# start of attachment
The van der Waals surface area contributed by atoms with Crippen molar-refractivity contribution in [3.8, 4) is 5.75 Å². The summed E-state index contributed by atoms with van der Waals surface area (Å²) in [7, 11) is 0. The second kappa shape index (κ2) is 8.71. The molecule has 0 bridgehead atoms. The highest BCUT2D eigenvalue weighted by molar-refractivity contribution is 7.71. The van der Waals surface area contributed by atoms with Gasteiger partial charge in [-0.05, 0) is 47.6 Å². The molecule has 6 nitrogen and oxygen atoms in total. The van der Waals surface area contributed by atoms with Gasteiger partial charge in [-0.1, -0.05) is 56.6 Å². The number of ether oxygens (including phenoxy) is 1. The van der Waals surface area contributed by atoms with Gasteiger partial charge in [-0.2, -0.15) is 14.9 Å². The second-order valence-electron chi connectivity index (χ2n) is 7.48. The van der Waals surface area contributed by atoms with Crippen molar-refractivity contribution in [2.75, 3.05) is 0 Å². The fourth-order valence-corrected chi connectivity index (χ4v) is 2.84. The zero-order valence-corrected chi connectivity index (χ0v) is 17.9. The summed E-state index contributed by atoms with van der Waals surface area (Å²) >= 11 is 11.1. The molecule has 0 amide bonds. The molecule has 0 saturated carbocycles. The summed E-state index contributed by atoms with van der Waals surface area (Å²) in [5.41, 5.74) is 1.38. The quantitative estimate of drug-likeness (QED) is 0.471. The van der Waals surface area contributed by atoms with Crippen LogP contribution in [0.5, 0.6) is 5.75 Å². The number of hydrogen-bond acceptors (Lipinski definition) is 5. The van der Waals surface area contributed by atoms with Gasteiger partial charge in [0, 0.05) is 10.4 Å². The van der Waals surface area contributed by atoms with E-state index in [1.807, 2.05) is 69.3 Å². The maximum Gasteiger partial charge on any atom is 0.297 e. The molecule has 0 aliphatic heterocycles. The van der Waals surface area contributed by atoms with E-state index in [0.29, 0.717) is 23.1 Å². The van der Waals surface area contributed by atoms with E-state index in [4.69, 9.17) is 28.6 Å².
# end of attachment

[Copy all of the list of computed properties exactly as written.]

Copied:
The van der Waals surface area contributed by atoms with Crippen molar-refractivity contribution in [3.8, 4) is 5.75 Å². The summed E-state index contributed by atoms with van der Waals surface area (Å²) in [7, 11) is 0. The second kappa shape index (κ2) is 8.71. The molecule has 0 bridgehead atoms. The highest BCUT2D eigenvalue weighted by molar-refractivity contribution is 7.71. The van der Waals surface area contributed by atoms with Gasteiger partial charge in [-0.05, 0) is 47.6 Å². The molecule has 6 nitrogen and oxygen atoms in total. The van der Waals surface area contributed by atoms with Gasteiger partial charge in [-0.1, -0.05) is 56.6 Å². The number of ether oxygens (including phenoxy) is 1. The van der Waals surface area contributed by atoms with Gasteiger partial charge in [-0.2, -0.15) is 14.9 Å². The second-order valence-electron chi connectivity index (χ2n) is 7.48. The van der Waals surface area contributed by atoms with Crippen molar-refractivity contribution in [2.75, 3.05) is 0 Å². The fourth-order valence-corrected chi connectivity index (χ4v) is 2.84. The zero-order valence-corrected chi connectivity index (χ0v) is 17.9. The summed E-state index contributed by atoms with van der Waals surface area (Å²) >= 11 is 11.1. The molecule has 0 amide bonds. The molecule has 0 saturated carbocycles. The summed E-state index contributed by atoms with van der Waals surface area (Å²) in [5.41, 5.74) is 1.38. The quantitative estimate of drug-likeness (QED) is 0.471. The van der Waals surface area contributed by atoms with Crippen LogP contribution in [0.5, 0.6) is 5.75 Å². The number of hydrogen-bond acceptors (Lipinski definition) is 5. The van der Waals surface area contributed by atoms with Gasteiger partial charge in [0, 0.05) is 10.4 Å². The van der Waals surface area contributed by atoms with E-state index in [1.807, 2.05) is 69.3 Å². The maximum Gasteiger partial charge on any atom is 0.297 e. The molecule has 0 aliphatic heterocycles. The van der Waals surface area contributed by atoms with E-state index in [0.29, 0.717) is 23.1 Å². The van der Waals surface area contributed by atoms with E-state index in [4.69, 9.17) is 28.6 Å².